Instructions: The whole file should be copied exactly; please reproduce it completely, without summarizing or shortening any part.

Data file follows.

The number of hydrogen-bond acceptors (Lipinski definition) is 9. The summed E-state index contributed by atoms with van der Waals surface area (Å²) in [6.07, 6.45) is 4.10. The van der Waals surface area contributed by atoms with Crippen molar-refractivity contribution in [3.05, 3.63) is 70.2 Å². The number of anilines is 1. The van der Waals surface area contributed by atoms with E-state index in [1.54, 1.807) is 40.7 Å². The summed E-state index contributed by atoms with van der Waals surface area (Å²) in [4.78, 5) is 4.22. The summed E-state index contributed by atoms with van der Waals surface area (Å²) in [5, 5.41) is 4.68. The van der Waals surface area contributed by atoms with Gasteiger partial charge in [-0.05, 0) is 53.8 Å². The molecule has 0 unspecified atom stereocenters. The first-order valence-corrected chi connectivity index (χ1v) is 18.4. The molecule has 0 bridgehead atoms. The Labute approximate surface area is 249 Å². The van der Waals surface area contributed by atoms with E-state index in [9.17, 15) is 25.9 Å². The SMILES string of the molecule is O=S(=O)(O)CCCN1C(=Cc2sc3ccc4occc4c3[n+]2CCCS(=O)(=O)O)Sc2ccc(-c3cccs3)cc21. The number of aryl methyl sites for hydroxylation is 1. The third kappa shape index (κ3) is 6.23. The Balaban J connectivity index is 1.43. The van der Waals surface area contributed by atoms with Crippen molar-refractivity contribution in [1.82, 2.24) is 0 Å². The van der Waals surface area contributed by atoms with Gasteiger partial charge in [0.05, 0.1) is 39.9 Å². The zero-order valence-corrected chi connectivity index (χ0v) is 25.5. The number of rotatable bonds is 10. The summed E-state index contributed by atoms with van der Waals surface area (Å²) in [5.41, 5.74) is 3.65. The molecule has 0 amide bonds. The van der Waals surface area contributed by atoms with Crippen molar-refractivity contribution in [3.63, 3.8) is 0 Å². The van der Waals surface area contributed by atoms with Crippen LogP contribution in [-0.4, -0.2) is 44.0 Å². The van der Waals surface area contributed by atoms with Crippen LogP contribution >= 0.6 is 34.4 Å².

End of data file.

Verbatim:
The number of hydrogen-bond acceptors (Lipinski definition) is 9. The summed E-state index contributed by atoms with van der Waals surface area (Å²) in [6.07, 6.45) is 4.10. The van der Waals surface area contributed by atoms with Crippen molar-refractivity contribution in [3.05, 3.63) is 70.2 Å². The number of anilines is 1. The van der Waals surface area contributed by atoms with E-state index in [1.54, 1.807) is 40.7 Å². The summed E-state index contributed by atoms with van der Waals surface area (Å²) in [4.78, 5) is 4.22. The summed E-state index contributed by atoms with van der Waals surface area (Å²) in [5, 5.41) is 4.68. The van der Waals surface area contributed by atoms with Gasteiger partial charge in [-0.05, 0) is 53.8 Å². The molecule has 0 unspecified atom stereocenters. The first-order valence-corrected chi connectivity index (χ1v) is 18.4. The molecule has 0 bridgehead atoms. The Labute approximate surface area is 249 Å². The van der Waals surface area contributed by atoms with E-state index in [9.17, 15) is 25.9 Å². The SMILES string of the molecule is O=S(=O)(O)CCCN1C(=Cc2sc3ccc4occc4c3[n+]2CCCS(=O)(=O)O)Sc2ccc(-c3cccs3)cc21. The number of aryl methyl sites for hydroxylation is 1. The third kappa shape index (κ3) is 6.23. The Balaban J connectivity index is 1.43. The van der Waals surface area contributed by atoms with Crippen molar-refractivity contribution in [1.82, 2.24) is 0 Å². The van der Waals surface area contributed by atoms with Gasteiger partial charge in [0.05, 0.1) is 39.9 Å². The zero-order valence-corrected chi connectivity index (χ0v) is 25.5. The number of rotatable bonds is 10. The summed E-state index contributed by atoms with van der Waals surface area (Å²) in [5.41, 5.74) is 3.65. The molecule has 0 amide bonds. The van der Waals surface area contributed by atoms with Crippen molar-refractivity contribution in [3.63, 3.8) is 0 Å². The van der Waals surface area contributed by atoms with Crippen LogP contribution in [-0.4, -0.2) is 44.0 Å². The van der Waals surface area contributed by atoms with Crippen LogP contribution >= 0.6 is 34.4 Å².